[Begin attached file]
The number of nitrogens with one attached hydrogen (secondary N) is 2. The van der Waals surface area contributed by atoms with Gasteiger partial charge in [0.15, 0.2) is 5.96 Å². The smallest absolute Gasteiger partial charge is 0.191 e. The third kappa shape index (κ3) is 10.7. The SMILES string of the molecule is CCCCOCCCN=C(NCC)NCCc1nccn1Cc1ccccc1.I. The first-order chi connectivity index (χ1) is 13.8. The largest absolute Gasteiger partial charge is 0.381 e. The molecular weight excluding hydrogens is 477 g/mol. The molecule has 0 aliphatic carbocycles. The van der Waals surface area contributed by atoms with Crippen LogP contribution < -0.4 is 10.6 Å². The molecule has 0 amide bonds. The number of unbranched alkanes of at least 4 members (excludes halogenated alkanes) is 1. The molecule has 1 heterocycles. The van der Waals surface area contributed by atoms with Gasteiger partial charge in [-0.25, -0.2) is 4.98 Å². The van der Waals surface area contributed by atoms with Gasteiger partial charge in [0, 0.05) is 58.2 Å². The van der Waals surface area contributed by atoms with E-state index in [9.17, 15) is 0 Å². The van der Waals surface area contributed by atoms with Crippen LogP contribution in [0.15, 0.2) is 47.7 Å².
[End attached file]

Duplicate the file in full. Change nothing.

The number of nitrogens with one attached hydrogen (secondary N) is 2. The van der Waals surface area contributed by atoms with Gasteiger partial charge in [0.15, 0.2) is 5.96 Å². The smallest absolute Gasteiger partial charge is 0.191 e. The third kappa shape index (κ3) is 10.7. The SMILES string of the molecule is CCCCOCCCN=C(NCC)NCCc1nccn1Cc1ccccc1.I. The first-order chi connectivity index (χ1) is 13.8. The largest absolute Gasteiger partial charge is 0.381 e. The molecular weight excluding hydrogens is 477 g/mol. The molecule has 0 aliphatic carbocycles. The van der Waals surface area contributed by atoms with Crippen LogP contribution < -0.4 is 10.6 Å². The molecule has 0 amide bonds. The number of unbranched alkanes of at least 4 members (excludes halogenated alkanes) is 1. The molecule has 1 heterocycles. The van der Waals surface area contributed by atoms with Gasteiger partial charge in [-0.25, -0.2) is 4.98 Å². The van der Waals surface area contributed by atoms with Gasteiger partial charge in [0, 0.05) is 58.2 Å². The van der Waals surface area contributed by atoms with E-state index in [9.17, 15) is 0 Å². The van der Waals surface area contributed by atoms with Crippen LogP contribution in [0.15, 0.2) is 47.7 Å².